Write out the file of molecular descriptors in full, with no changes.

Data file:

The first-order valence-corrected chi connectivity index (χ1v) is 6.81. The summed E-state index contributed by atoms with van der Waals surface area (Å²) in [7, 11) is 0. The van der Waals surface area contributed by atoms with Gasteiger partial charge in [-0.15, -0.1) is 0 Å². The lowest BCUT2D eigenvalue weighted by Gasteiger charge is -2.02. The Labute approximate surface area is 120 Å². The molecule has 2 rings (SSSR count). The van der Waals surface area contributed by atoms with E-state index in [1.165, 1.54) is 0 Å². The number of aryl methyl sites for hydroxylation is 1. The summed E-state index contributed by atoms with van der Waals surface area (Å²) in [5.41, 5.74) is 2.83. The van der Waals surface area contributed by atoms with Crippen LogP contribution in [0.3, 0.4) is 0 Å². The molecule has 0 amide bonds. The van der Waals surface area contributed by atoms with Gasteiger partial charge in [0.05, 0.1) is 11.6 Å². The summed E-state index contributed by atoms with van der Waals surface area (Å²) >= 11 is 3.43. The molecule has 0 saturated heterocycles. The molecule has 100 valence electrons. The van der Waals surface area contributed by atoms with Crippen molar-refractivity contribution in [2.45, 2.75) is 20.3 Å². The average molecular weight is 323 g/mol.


The first-order valence-corrected chi connectivity index (χ1v) is 6.81. The summed E-state index contributed by atoms with van der Waals surface area (Å²) in [7, 11) is 0. The van der Waals surface area contributed by atoms with Gasteiger partial charge in [-0.15, -0.1) is 0 Å². The lowest BCUT2D eigenvalue weighted by Gasteiger charge is -2.02. The Labute approximate surface area is 120 Å². The molecule has 2 rings (SSSR count). The van der Waals surface area contributed by atoms with E-state index in [1.165, 1.54) is 0 Å². The number of aryl methyl sites for hydroxylation is 1. The summed E-state index contributed by atoms with van der Waals surface area (Å²) in [5.41, 5.74) is 2.83. The van der Waals surface area contributed by atoms with Crippen LogP contribution in [0.3, 0.4) is 0 Å². The molecule has 0 amide bonds. The van der Waals surface area contributed by atoms with Gasteiger partial charge in [0.05, 0.1) is 11.6 Å². The summed E-state index contributed by atoms with van der Waals surface area (Å²) >= 11 is 3.43. The molecule has 0 saturated heterocycles. The molecule has 100 valence electrons. The van der Waals surface area contributed by atoms with Crippen molar-refractivity contribution in [2.45, 2.75) is 20.3 Å². The average molecular weight is 323 g/mol.